Join our daily dog discussions

Shock tactics

Shock tactics

The Scottish Government’s decision to regulate, rather than ban, the use of shock collars for the training of dogs, has sent shock waves through the dog world.

Welfare, training, and behavioural organisations across the UK have reacted with dismay, and MSP Maurice Golden has launched an online petition in a bid to get the collars banned.

You can read the full story about the Scottish Government’s decision and the reaction to it in this month’s Your Dog Magazine.

CLICK HERE to sign Maurice Golden’s petition.

And see below for more reaction from some of the UK’s leading professional organisations:

Scottish Society for the Prevention of Cruelty to Animals (SSPCA)

Scottish SPCA chief superintendent Mike Flynn says: “As Scotland’s animal welfare charity, the Scottish SPCA believes that any training or control device that can inflict pain on an animal, from which it has no means of escape, should not be used or offered for sale; therefore we are opposed to the sale and use of electric shock collars.

“We can see no reason why they should be allowed for sale to the public, given that the Home Office banned their use by trained military and police personnel almost a decade ago.”

Association of Pet Behaviour Counsellors (APBC)

The use of positive punishment (adding something to stop a behaviour) only works if the thing you add is sufficiently aversive to have any effect. If it isn’t aversive enough it won’t work, thus the use of a shock collar is going to cause welfare issues for the dog however you dress it up. Research shows ‘there is no consistent benefit to be gained from e-collar training, but greater welfare concerns compared with positive reward- based training’, so why use one?

An aversive technique such as a shock collar (‘stimulus collar’ is a term which attempts to hoodwink the public about how these devices work) will only be effective in preventing unwanted behaviours if you make it so unpleasant that the dog feels pain and thinks: ‘I won’t do that again’. If that is the result, is the Scottish Government seriously proposing to teach people how to abuse dogs using these devices?

Association of Pet Dog Trainers (APDT)

The Association of Pet Dog Trainers does not believe that it is necessary to use electric shock collars in training.  The term ‘stimulus’ sounds quite gentle, but if the stimulus doesn’t startle or shock the dog then it will not work. The time it takes for the anxiety to subside after the shock/startle varies, but however long it takes, it starts with fear. How the dog reacts following a shock varies — some might ‘shut down’, become lethargic and disinterested in their owners; others might become aggressive. There is no way of knowing how a dog will react until it is used.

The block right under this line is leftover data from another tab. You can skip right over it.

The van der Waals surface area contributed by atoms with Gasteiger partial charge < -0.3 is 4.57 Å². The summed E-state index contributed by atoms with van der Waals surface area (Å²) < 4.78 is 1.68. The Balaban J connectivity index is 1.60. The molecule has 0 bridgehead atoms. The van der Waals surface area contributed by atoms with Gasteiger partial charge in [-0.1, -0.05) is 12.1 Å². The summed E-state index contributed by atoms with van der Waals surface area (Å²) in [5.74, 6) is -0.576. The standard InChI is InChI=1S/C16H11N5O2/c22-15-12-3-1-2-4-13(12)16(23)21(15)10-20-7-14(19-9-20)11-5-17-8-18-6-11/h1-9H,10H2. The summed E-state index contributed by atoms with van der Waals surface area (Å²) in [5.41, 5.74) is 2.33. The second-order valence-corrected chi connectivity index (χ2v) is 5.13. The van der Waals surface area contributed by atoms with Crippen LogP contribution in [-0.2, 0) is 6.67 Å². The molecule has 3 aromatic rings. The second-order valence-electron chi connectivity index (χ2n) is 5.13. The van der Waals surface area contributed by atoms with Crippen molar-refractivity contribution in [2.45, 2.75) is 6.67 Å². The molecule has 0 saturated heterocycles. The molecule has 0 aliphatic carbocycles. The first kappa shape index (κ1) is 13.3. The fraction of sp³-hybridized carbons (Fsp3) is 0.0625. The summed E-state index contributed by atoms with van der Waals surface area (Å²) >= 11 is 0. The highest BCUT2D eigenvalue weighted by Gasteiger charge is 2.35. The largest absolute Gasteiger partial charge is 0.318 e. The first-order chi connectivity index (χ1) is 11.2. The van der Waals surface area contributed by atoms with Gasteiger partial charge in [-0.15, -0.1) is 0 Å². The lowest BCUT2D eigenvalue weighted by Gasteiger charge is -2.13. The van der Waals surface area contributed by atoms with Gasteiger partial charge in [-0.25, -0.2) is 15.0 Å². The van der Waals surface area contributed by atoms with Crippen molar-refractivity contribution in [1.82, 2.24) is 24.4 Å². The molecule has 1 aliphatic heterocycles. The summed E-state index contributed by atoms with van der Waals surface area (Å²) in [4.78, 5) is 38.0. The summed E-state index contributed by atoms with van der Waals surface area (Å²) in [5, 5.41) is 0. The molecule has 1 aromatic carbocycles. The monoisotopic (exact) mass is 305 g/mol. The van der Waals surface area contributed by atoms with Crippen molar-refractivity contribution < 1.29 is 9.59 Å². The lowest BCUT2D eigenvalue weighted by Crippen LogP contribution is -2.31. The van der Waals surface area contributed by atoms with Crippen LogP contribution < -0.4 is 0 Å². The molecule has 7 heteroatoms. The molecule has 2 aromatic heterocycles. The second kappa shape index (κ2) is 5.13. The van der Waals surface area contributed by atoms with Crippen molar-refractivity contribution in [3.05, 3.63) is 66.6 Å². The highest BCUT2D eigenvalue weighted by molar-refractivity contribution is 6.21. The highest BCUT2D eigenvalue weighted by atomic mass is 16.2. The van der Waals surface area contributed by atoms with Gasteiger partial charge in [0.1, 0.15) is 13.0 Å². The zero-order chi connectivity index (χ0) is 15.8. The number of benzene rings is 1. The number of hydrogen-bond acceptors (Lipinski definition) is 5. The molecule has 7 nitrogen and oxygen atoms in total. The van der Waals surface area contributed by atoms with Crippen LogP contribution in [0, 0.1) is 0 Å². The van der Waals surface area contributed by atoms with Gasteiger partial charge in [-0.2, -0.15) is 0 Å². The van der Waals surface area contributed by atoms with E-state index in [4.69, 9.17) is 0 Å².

One of the things claimed by the supporters of shock collars is that the shock is not associated with the handler. That might sound like good news. But what might the dog associate that sensation with? Possibly it will associate the sensation with whatever it is looking at, which might be a person, an animal, or the owner. If the dog’s reaction is aggression, who is it going to be directed at? Again, there is no way of knowing until it is used. Why would you risk it?

Even if these risks did not exist why would anyone want to frighten their dog in order to train them? It is just not necessary. There are training methods available which (a) will work and (b) will maintain, and hopefully improve, the relationship between dog and owner.”

Also see the Pet Professional Guild (PPG).

COAPE Association of Pet Behaviourists and Trainers (CAPBT)

Using fear and pain under the guise of training is tantamount to abuse and CAPBT is surprised that, despite the evidence, the Scottish Government is considering regulation and developing a course to qualify people in the use of shock collars.

The Animal Welfare Act 2006 is clear: Section 4 (1) states that a person commits an offence if an act of his causes an animal to suffer, that he knew, or ought reasonably to have known, that the act would have that effect or be likely to do so, and that the suffering was unnecessary.

Evidence presented at the meeting at the Scottish Parliament scientifically demonstrated that the use of such devices causes suffering. Positive reward-based trainers are regularly achieving success in the worst-case scenarios and therefore the use of such devices is unnecessary, and the suffering caused by them is also unnecessary.

If the government pursues the development of a SVQ in the use of electronic devices, it would not only be qualifying individuals to break this law, but we would argue that the Ministers themselves are also breaking it as their actions (in developing the course) are empowering others to causing unnecessary suffering.

Battersea Dogs & Cats Home (BDCH)

Battersea has long called for a complete ban on the use of electric shock collars and devices on dogs. These devices enforce behaviour through fear and suffering, and we believe that this can never be justified. Positive reinforcement techniques are both more caring and more effective at making long-term behaviour changes. At Battersea, we see some of the most challenging dogs come through our gates and yet we are achieving outstanding long-lasting results without ever using electric shocks. Our expert behaviourists know that there is no justification on training grounds for this suffering.

Battersea is disappointed that the Scottish Government has not chosen to completely ban the use of these barbaric devices, which cause pain, unnecessary suffering, and confusion to dogs. Simply tightening the regulations around the use of electric shock collars is not enough to end the physical and psychological pain inflicted on dogs from these devices. Battersea therefore urges the Scottish Government to reconsider its position and take action towards a complete ban, just as the Welsh Government did in 2010.